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CFC: Make previous versions of HTML and XHTML obsoleteCFC: Make previous versions of HTML and XHTML obsolete #86

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LJWatson opened this Issue Jul 11, 2017 · 17 comments

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LJWatson commented Jul 11, 2017

This is a Call For Consensus (CFC) on the proposal to mark previous versions of HTML and XHTML obsolete.

The definition of an obsolete specification is found in section 6.1.2 of the W3C Process

"An Obsolete Recommendation is a specification that W3C does not believe has sufficient market relevance to continue recommending that the community implement it, but does not consider that there are fundamental problems that require the Recommendation be Rescinded. It is possible for an Obsolete Recommendation to receive sufficient market uptake that W3C decides to restore it to Recommendation status. An Obsolete Recommendation has the same status as a W3C Recommendation with regards to W3C Royalty-Free IPR licenses granted under the Patent Policy.">

The reason for this proposal is that these specifications are no longer recommended for implementation or use on the web platform. As older versions are superceded by new versions (as HTML5.0 has been superceeded by HTML5.1), the W3C should communicate this as clearly as possible to the web community.

The rationale for including both HTML and XHTML specifications in this CFC is that the WebPlat WG maintains specifications that include XHTML as well as HTML.

The specifications covered by this proposal are:

Please respond to this CFC by end of day on Tuesday 18th July 2017. If you choose not to respond to this CFC it will be taken as implicit support for the proposal. Your opinion is important though, so please take time to actively respond.

@ZoeBijl

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ZoeBijl commented Jul 11, 2017

Would this mean they get a big / loud alert on them that tells visitors these specs are out-of-date? In which case I would +2 this because I often hear people getting confused by the vast amount of different versions of specs that are out there. I think we’ve all heard stories about somebody referencing the HTML 4 spec somewhere in the last 7 years.

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akuckartz commented Jul 11, 2017

👍

@kborchers

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kborchers commented Jul 12, 2017

Definitely a 👍 from me!

@Boldewyn

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Boldewyn commented Jul 12, 2017

Going with my gut, I'd 👍 the proposal. But with

  1. legacy software that still creates HTML: XSLT processors, EPUB generators, XML pipelines, ..., and
  2. legacy documents: substantial part of the web, most e-books, ...

being with us for years to come, it should be remembered, that the tagging as obsolete also includes a recommendation for consuming apps not to support those standards.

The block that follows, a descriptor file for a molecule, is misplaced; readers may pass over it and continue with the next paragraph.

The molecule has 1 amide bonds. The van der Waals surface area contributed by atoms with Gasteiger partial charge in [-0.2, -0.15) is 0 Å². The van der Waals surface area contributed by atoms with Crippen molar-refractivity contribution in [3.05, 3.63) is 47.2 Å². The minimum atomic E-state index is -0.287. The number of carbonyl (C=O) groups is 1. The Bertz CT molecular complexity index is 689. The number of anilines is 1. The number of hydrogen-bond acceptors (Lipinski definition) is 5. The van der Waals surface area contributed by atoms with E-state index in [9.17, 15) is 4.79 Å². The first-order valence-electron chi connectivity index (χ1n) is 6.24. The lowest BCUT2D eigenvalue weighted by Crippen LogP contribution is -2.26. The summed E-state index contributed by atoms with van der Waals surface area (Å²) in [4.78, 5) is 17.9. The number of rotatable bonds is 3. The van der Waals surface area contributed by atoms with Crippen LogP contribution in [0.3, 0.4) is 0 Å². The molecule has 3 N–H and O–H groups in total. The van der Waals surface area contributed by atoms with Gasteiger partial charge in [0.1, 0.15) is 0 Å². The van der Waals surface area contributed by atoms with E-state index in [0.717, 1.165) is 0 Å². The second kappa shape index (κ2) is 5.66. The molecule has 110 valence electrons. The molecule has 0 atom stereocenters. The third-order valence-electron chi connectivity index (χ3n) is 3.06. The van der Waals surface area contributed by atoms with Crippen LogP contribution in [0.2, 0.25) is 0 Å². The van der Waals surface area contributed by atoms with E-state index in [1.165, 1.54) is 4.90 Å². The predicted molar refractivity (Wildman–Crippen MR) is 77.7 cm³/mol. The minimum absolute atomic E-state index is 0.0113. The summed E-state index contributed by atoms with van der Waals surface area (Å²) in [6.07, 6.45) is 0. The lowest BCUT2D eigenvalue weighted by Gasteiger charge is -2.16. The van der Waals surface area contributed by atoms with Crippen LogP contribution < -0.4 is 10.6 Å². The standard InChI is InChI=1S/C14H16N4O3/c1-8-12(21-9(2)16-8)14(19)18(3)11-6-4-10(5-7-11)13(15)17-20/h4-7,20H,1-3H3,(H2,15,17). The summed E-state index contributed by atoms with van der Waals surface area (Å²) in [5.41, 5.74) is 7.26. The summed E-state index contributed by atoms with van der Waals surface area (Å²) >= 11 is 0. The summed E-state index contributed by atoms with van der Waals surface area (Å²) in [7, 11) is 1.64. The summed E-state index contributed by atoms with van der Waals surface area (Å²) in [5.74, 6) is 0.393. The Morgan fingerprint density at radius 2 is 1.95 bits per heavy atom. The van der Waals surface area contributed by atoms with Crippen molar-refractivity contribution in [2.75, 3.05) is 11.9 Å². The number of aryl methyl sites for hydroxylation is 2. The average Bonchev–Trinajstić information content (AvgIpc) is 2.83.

Of course, a HTML parser author should judge for herself, if it's useful to handle HTML 3 or XHTML 1.1 in their application. On the other hand, the standards becoming obsolete might serve as fig leaf for decisions in management to drop support for standards, that might affect many people.

Tl;dr: if the obsolete standards get a note attached, that the deprecation is meant more for the producing side than the consuming one (good ol' Postel's Law applied), I'm all in for this.

@therealglazou

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therealglazou commented Jul 12, 2017

EPUB specs are still all active and directly refer to some of these old html/xhtml specs. I am therefore thinking they cannot be made obsolete, but only deprecated.

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chaals commented Jul 12, 2017

@therealglazou There is no designation "deprecated" for specifications published by W3C.

"Obsolete" specs are still available, and still Recommendations. The point is that no new references should be made to them, and new implementation work should be looking at newer specs. Does that match what you mean by "deprecated"?

@Boldewyn Yes, "Postel's law" still applies. In any event, the HTML 5.1 and HTML 5.2 specifications still cover consuming content that was written with obsolete features.

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therealglazou commented Jul 12, 2017

@chaals: and I am saying there is no guarantee EPUB 4 will reference the last update of html, in particular for compatiblity reasons. We can recommend that new specs should not reference older html specs, we cannot enforce it.

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chaals commented Jul 12, 2017

@therealglazou wrote:

We can recommend that new specs should not reference older html specs, we cannot enforce it.

Absolutely. The "Obsolete" status recognises this and doesn't try to enforce the Recommendation to reference something newer - indeed, it is explicitly possible to "unObsolete" a Rec if it sees a renaissance in relevance.

@Decrepidos

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Decrepidos commented Jul 12, 2017

Thanks to everyone for clarifying the position. I support #86 Make previous versions of HTML and XHTML obsolete.

@danbri

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danbri commented Jul 18, 2017

Given these clarifications, +1